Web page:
The photography site for sore eyes. Featuring: Art, photography, performance and theatre. With extra writing because I'm also a writer.
Owning Your Walrus. You know you’re going to experience something different when the symposium has a title seemingly advocating a new line of business for pet shops.
This walrus, however, is a rather different beast in relation to this UCLan symposium (November 23, 2016), focusing on the universally recognised subject of loneliness. And this symposium also came with an extra twist: It included full-on theatre performance How (not) to live in suburbia.
The symposium specifically focused on research into loneliness within the fields of performance and psychology. So, the inclusion of performances – both by students during the symposium the main concluding performance – was perhaps not a huge leap of faith. But it was still an important one.
How (not) to live in suburbia is a fantastic piece of theatre, mixing lecture-style delivery with humour-laden video segments.
The show was a big hit at this year’s Edinburgh Fringe (yes, I know it’s really called Edinburgh Festival Fringe) and achieved two things for its Preston audience: it re-emphasised the themes and discussions from the symposium itself, giving the attendees an alternate way to connect with the research and the issues involved, and, secondly, it entertained everyone to the point that the symposium and its messages were reinforced through memorable experience.
Now, this second point is important. No symposium, forum or conference has a duty to entertain. Delegates or audiences attend out of interest, to learn and develop their own practice, or area of research. But any event which entertains an audience is giving itself a massive boost in terms of enjoyment and engagement.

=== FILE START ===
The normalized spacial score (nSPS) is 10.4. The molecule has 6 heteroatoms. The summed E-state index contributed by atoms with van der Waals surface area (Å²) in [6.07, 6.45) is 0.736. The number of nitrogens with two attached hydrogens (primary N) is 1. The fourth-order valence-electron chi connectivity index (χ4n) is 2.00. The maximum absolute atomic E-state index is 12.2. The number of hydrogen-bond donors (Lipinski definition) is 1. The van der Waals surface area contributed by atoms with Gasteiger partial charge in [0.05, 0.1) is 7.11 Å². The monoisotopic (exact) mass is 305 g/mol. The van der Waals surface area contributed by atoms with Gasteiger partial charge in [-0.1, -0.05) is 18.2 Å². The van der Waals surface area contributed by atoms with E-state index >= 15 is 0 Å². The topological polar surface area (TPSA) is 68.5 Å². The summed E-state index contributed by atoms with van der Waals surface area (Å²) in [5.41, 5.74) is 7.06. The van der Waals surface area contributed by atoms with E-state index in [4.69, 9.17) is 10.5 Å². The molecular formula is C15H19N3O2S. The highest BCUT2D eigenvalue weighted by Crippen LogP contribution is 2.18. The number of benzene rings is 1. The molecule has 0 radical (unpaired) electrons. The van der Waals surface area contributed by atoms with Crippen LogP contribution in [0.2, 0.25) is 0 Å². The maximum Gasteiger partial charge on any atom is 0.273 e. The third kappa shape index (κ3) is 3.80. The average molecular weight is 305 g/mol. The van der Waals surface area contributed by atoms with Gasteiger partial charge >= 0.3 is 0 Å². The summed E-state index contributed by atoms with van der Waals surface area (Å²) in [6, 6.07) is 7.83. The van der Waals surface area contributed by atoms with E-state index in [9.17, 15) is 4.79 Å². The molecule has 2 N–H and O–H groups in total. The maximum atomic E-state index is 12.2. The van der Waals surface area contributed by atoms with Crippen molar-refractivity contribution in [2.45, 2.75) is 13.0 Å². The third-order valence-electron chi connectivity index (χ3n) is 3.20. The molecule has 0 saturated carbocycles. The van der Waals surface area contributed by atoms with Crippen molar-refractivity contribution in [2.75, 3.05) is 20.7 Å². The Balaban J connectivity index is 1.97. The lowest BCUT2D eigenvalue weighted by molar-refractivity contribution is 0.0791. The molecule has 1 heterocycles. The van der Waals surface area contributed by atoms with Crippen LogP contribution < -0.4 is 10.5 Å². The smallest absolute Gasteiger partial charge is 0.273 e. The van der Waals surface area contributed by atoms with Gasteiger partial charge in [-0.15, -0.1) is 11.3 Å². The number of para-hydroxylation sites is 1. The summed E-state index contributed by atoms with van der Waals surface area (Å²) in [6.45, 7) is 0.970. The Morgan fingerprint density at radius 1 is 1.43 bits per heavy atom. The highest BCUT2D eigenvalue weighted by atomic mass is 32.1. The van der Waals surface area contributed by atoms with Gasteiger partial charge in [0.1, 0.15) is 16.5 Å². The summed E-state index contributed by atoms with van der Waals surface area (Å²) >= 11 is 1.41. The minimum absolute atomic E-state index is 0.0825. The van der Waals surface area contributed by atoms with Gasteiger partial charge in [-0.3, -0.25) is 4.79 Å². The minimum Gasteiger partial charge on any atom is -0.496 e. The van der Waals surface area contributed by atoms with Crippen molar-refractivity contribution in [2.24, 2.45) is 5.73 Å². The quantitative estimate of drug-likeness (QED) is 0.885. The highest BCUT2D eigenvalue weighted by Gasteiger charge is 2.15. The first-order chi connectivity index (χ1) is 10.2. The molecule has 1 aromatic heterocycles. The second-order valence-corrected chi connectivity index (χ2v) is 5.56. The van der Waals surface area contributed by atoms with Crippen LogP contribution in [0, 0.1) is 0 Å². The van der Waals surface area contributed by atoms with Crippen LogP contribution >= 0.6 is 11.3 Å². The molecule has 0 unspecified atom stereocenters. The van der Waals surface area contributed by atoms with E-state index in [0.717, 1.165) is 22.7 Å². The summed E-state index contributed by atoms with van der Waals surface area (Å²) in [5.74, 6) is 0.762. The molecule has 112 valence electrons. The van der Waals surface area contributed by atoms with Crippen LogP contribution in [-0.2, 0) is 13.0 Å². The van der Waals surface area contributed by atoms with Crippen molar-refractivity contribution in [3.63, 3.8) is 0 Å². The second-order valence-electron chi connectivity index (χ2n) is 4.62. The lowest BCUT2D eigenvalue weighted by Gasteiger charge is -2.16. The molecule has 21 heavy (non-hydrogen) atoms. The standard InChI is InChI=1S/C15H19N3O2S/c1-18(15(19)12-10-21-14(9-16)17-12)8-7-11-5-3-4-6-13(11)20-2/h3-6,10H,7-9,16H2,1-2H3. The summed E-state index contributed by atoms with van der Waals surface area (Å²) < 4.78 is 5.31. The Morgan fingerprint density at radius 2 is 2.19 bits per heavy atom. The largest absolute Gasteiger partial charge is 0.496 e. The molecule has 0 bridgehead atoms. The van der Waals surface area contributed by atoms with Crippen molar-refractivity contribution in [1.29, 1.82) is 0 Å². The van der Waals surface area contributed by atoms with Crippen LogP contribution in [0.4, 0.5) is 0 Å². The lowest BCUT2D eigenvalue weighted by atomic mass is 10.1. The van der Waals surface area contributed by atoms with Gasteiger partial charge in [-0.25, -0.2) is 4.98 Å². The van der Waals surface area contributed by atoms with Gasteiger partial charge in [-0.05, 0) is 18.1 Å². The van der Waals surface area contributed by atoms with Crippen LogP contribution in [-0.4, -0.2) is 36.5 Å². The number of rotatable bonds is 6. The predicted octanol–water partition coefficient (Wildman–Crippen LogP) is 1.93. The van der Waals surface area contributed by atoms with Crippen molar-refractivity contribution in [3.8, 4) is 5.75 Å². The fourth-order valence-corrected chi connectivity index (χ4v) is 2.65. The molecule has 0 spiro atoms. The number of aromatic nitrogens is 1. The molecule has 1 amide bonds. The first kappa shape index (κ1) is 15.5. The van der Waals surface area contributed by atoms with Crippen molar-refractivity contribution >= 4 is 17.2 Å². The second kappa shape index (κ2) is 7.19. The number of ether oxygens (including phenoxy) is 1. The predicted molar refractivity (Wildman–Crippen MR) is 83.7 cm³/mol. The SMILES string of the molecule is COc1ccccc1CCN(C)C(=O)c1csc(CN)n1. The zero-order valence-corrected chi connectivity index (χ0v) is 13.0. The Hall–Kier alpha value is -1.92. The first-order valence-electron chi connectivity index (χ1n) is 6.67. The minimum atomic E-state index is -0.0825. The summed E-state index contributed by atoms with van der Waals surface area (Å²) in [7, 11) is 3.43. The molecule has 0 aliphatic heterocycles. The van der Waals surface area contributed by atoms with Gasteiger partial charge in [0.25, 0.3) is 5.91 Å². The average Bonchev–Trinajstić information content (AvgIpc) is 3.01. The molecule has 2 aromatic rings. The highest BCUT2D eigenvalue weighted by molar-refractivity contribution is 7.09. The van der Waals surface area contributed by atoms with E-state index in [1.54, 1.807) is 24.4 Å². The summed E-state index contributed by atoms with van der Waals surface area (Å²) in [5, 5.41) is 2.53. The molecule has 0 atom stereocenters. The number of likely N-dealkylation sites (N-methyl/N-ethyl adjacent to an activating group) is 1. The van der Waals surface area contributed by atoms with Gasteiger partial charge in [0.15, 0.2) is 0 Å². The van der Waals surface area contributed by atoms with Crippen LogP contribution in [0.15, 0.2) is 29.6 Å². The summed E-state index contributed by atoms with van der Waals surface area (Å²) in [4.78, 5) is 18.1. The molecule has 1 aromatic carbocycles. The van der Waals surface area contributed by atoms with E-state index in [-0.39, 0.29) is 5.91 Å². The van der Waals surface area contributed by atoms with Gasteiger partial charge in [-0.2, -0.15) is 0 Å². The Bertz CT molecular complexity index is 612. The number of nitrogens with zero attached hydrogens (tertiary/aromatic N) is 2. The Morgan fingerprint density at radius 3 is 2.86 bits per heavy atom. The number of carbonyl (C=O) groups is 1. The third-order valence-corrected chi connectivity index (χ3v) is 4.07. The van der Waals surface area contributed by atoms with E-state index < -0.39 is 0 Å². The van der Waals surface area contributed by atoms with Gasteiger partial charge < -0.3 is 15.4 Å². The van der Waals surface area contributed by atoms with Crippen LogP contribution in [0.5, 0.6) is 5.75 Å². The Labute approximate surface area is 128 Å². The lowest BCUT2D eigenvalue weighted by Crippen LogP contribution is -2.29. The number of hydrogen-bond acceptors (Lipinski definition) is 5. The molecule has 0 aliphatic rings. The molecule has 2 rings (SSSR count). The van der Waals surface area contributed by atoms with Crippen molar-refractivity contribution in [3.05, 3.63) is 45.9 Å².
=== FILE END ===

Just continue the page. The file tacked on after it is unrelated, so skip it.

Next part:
Simply put, any kind of entertainment, be it performance, poetry, music or humour cannot be undervalued in terms of worth.
So, Annie Siddons, who wrote and performed How (not) to live in suburbia (which also featured supporting Walrus Nicki Hobday): next time ask for more money.
Using theatre and performance in conference environments is not new. I once saw a brilliant music video about Sophie Lancaster, murdered because of the way she was dressed, during a conference about bullying. People were rushing out of the room in tears. It had a massive impact on everyone in the room.
Then there are performance groups like Progress Theatre, who discuss good and bad practice in the world of midwifery. Their theatre pieces go down a storm at conferences.
Owning Your Walrus was a joint collaboration between the University of Central Lancashire’s psychology and BA theatre departments, Dr Pamela Qualter and Krissi Musiol.
And Dr Stuart Andrews, who had the tough task of speaking last, highlighted the impact entertainment with a first few minutes that was part stand-up comedy. I’ve no doubt the audience will not forget him in a hurry because of that.
Mind you, that’s not to say every speaker needs to deliver their words in the style of Peter Kaye. During Owning Your Walrus there was some fantastic research revealed on the subject of loneliness, with some particularly interesting engagement during the Q&A segments.
I’d go so far as to say the inclusion of entertainment – in any form – is crucial to symposiums and conferences.
I photographed the performance. These are some of the images.